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The View from Across the Pacific

Washington gains a friend in Canberra.

Sep 23, 2013, Vol. 19, No. 03 • By ROSS TERRILL
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An observer may feel Australia’s chief enemy is its own passivity, toward the United States, China, Indonesia, and others. Australians think they only must react. But theirs is a large, safe, comfortable country, the twelfth-largest economy in the world, very desirable to Chinese students (120,000 at present), refugees fleeing by boat, and over 5 million foreign tourists a year. Australians lacerate themselves about their ignorance of Asia, yet technology and immigration have eroded the old isolation. Why should Australian-born kids slave away learning Chinese when Chinese-Australian immigrants grab and better perform language-skill jobs for business, teaching, and government?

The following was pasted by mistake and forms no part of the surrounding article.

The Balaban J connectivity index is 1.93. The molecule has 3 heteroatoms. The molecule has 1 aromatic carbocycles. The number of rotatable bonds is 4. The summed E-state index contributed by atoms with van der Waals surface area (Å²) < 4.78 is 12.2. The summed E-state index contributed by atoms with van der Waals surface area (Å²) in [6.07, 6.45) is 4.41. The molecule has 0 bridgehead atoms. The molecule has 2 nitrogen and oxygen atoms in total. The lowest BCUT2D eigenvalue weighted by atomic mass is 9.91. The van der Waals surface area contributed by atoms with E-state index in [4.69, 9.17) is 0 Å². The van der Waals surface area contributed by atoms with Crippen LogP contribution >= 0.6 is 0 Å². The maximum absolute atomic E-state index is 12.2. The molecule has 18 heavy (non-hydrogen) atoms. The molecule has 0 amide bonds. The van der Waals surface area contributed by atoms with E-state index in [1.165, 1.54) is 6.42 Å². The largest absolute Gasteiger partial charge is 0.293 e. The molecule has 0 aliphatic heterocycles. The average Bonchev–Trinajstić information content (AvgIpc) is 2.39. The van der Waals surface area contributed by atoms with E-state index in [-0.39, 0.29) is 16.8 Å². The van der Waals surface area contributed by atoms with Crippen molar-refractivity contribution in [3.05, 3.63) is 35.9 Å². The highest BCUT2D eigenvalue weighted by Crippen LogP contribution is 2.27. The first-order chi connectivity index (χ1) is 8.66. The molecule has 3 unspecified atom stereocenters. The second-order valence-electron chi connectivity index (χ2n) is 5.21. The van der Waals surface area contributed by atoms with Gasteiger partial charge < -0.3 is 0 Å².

Australia needs to promote its interests more and also to strengthen its appeal to foreign partners. Julie Bishop grasps the first point: “Our focus will be on economic diplomacy. Our diplomats will be required to understand our commercial interests. .  .  . I will make trade a centerpiece of my work.” On the second point, Abbott knows Canberra must work to make Australia valuable to Washington in the face of China’s naval challenge in Asia Pacific. When former U.S. defense secretary Robert Gates said the U.S. pivot seeks “a defense posture across Asia Pacific more geographically distributed, operationally resilient, and politically sustainable,” he had Australia in mind. Abbott will certainly speed up facilitation of the role of U.S. Marines and Air Force in Darwin and probably enhance naval cooperation with Washington at the west coast Stirling naval base. Danger and opportunity sometimes stalk together.

Ross Terrill is a research associate at Harvard’s Fairbank Center for Chinese Studies.

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